Meta, formerly known as Facebook, has had to sell its animated GIF search engine Giphy to Shutterstock for $53 million (£42 million), which is a sharp downturn from the $400 million it initially spent to acquire the company three years prior.
This sale was mandated by the UK’s Competition and Markets Authority (CMA) last year due to concerns regarding market competition.
Giphy is the primary provider of animated GIFs to major social media platforms, including Snapchat, TikTok, and Twitter.
Despite the change in ownership, Meta-owned platforms such as Facebook, Instagram, and WhatsApp will continue to have access to Giphy’s content, according to the terms of the deal.
As the most significant global repository of GIFs and stickers, Giphy experiences more than 1.3 billion search queries daily and reports that its content is displayed approximately 15 billion times.
The CMA originally gave the directive to sell Giphy in November 2021. When Meta initially acquired Giphy, it pledged that Giphy would remain “openly available” to other social networks.
However, a CMA investigation into the acquisition discovered that it could potentially hinder competition in the realms of social media and advertising. This marked the first occasion where the regulator blocked a deal involving a prominent Silicon Valley company.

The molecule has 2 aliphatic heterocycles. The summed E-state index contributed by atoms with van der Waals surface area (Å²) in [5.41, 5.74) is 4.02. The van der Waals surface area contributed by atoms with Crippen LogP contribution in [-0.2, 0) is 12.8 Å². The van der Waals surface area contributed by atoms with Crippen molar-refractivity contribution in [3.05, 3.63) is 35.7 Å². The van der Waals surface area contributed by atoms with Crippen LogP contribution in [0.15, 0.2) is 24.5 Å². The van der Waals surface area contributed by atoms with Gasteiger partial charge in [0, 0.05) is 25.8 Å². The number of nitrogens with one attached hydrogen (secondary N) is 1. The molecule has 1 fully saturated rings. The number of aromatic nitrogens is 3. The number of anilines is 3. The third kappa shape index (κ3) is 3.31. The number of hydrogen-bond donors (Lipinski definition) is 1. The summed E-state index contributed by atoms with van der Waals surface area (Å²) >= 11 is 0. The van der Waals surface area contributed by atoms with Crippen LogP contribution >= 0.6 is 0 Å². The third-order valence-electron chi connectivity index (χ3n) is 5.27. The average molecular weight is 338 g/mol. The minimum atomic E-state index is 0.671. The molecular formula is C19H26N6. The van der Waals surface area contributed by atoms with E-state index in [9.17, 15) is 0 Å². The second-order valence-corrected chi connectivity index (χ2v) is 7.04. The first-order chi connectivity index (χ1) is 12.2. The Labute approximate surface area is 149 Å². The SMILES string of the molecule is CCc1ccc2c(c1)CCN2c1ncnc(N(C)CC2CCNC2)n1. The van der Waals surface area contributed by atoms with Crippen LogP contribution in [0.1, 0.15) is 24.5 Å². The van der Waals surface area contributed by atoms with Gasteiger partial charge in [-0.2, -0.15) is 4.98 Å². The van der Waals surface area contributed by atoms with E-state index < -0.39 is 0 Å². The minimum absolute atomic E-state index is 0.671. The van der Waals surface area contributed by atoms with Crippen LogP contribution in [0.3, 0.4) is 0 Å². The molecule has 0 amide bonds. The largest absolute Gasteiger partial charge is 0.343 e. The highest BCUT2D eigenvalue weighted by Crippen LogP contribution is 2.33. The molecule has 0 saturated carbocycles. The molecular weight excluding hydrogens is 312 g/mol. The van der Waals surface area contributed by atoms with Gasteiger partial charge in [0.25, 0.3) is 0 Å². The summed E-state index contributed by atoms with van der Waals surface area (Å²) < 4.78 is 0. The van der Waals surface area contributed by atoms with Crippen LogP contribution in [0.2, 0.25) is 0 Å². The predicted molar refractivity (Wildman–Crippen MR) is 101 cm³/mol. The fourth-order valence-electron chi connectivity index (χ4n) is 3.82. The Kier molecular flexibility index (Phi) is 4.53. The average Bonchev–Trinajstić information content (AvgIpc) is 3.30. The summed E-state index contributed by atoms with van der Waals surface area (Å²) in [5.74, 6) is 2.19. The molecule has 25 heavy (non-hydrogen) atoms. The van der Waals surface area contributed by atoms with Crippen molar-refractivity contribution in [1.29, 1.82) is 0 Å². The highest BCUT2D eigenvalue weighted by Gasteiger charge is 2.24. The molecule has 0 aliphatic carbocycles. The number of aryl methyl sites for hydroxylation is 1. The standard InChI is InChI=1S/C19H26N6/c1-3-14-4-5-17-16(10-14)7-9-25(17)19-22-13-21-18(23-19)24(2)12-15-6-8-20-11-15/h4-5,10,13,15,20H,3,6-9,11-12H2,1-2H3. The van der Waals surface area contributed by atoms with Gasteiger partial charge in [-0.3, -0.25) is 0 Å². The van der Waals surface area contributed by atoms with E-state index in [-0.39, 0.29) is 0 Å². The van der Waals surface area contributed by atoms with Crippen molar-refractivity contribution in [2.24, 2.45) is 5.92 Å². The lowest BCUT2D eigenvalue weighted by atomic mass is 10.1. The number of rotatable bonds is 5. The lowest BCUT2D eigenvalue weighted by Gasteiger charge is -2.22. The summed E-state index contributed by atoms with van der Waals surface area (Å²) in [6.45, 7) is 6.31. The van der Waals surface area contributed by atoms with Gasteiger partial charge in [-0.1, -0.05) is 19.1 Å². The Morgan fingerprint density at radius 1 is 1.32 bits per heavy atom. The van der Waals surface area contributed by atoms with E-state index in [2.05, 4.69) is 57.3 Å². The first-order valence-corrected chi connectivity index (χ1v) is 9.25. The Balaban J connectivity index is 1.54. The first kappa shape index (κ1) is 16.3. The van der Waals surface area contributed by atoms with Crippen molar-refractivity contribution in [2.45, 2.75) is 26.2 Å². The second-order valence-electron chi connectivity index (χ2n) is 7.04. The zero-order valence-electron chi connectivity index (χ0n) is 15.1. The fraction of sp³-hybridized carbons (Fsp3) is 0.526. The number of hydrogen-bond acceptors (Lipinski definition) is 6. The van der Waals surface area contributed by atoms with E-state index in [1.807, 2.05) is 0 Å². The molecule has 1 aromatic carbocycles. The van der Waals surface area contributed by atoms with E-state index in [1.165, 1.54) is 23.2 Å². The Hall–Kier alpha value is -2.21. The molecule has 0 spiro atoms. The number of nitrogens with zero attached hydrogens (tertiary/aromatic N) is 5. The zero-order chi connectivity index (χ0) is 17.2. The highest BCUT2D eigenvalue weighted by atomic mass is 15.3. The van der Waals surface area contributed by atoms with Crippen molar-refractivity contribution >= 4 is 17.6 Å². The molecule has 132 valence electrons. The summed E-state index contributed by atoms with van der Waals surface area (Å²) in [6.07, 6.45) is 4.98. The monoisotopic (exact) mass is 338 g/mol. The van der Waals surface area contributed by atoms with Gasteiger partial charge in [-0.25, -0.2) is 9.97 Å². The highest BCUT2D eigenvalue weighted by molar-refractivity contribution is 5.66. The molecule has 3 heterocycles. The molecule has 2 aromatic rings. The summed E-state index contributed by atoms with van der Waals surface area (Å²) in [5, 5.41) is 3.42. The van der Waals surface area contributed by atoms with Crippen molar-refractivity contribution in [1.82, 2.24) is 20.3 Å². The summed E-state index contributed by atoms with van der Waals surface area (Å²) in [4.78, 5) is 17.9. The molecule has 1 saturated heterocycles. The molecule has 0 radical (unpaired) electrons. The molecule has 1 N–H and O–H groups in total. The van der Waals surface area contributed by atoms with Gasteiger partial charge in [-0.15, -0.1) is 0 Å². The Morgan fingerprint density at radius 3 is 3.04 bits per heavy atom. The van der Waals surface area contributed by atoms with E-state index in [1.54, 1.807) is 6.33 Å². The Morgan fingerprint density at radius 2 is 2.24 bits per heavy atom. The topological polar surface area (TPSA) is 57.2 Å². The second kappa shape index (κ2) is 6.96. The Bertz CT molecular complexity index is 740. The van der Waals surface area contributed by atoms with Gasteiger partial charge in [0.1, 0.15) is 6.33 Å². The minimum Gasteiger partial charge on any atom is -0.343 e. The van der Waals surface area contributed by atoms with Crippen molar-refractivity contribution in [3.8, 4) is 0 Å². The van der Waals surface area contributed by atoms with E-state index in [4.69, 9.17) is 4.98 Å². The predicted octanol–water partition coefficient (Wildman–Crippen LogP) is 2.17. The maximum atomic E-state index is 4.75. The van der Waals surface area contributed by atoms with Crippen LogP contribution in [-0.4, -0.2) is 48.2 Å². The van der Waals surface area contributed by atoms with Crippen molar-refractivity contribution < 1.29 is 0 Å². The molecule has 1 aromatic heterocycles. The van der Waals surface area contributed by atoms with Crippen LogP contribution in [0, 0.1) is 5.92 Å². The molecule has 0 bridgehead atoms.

In September, Meta appealed with the CMA in an attempt to halt the sale. Meta expressed a view that GIFs were becoming less popular as a content format, particularly among younger users, who often associate GIFs with older demographics and deem them as “cringe”.
Despite their disappointment, Meta agreed in October to abide by the CMA’s directive to sell Giphy.
Upon announcing the acquisition, Shutterstock expressed its excitement. CEO Paul Hennessy praised Giphy for enabling everyday users to express themselves using GIF and sticker content and allowing brands to participate in these everyday conversations.
Giphy’s extensive library is regularly updated with original content from individual artists and big-name companies like Disney and Netflix. This ensures a continual influx of fresh content that can be integrated into everyday chats and shared across various social media platforms.